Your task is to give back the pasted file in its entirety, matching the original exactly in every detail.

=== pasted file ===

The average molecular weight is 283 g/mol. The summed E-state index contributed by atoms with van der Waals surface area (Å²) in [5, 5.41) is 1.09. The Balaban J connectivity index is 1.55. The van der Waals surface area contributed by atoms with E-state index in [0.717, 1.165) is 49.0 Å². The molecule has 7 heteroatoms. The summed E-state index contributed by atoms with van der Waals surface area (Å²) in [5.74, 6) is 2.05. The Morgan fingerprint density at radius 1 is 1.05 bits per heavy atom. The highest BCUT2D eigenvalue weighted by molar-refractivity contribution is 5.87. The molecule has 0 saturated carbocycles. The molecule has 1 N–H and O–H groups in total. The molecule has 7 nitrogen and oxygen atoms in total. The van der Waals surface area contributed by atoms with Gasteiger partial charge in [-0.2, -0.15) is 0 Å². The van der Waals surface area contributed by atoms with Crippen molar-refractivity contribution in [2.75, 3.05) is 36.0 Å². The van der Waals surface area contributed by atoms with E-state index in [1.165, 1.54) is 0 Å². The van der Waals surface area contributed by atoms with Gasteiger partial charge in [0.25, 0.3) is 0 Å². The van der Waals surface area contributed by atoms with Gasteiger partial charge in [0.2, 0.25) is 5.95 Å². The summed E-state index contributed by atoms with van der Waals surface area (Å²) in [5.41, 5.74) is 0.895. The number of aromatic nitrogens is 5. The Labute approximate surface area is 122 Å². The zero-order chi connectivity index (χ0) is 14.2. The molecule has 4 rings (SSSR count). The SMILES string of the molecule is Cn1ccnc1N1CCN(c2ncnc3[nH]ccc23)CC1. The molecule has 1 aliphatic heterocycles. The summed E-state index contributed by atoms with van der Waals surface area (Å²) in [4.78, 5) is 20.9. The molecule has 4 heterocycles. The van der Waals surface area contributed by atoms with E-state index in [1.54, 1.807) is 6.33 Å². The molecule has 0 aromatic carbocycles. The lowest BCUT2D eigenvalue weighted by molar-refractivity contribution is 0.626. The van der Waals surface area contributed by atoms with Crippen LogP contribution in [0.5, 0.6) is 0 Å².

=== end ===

The average molecular weight is 283 g/mol. The summed E-state index contributed by atoms with van der Waals surface area (Å²) in [5, 5.41) is 1.09. The Balaban J connectivity index is 1.55. The van der Waals surface area contributed by atoms with E-state index in [0.717, 1.165) is 49.0 Å². The molecule has 7 heteroatoms. The summed E-state index contributed by atoms with van der Waals surface area (Å²) in [5.74, 6) is 2.05. The Morgan fingerprint density at radius 1 is 1.05 bits per heavy atom. The highest BCUT2D eigenvalue weighted by molar-refractivity contribution is 5.87. The molecule has 0 saturated carbocycles. The molecule has 1 N–H and O–H groups in total. The molecule has 7 nitrogen and oxygen atoms in total. The van der Waals surface area contributed by atoms with Gasteiger partial charge in [-0.2, -0.15) is 0 Å². The van der Waals surface area contributed by atoms with Crippen molar-refractivity contribution in [2.75, 3.05) is 36.0 Å². The van der Waals surface area contributed by atoms with E-state index in [1.165, 1.54) is 0 Å². The van der Waals surface area contributed by atoms with Gasteiger partial charge in [0.25, 0.3) is 0 Å². The van der Waals surface area contributed by atoms with Gasteiger partial charge in [0.2, 0.25) is 5.95 Å². The summed E-state index contributed by atoms with van der Waals surface area (Å²) in [5.41, 5.74) is 0.895. The number of aromatic nitrogens is 5. The Labute approximate surface area is 122 Å². The zero-order chi connectivity index (χ0) is 14.2. The molecule has 4 rings (SSSR count). The SMILES string of the molecule is Cn1ccnc1N1CCN(c2ncnc3[nH]ccc23)CC1. The molecule has 1 aliphatic heterocycles. The summed E-state index contributed by atoms with van der Waals surface area (Å²) in [4.78, 5) is 20.9. The molecule has 4 heterocycles. The van der Waals surface area contributed by atoms with E-state index in [1.54, 1.807) is 6.33 Å². The molecule has 0 aromatic carbocycles. The lowest BCUT2D eigenvalue weighted by molar-refractivity contribution is 0.626. The van der Waals surface area contributed by atoms with Crippen LogP contribution in [0.5, 0.6) is 0 Å².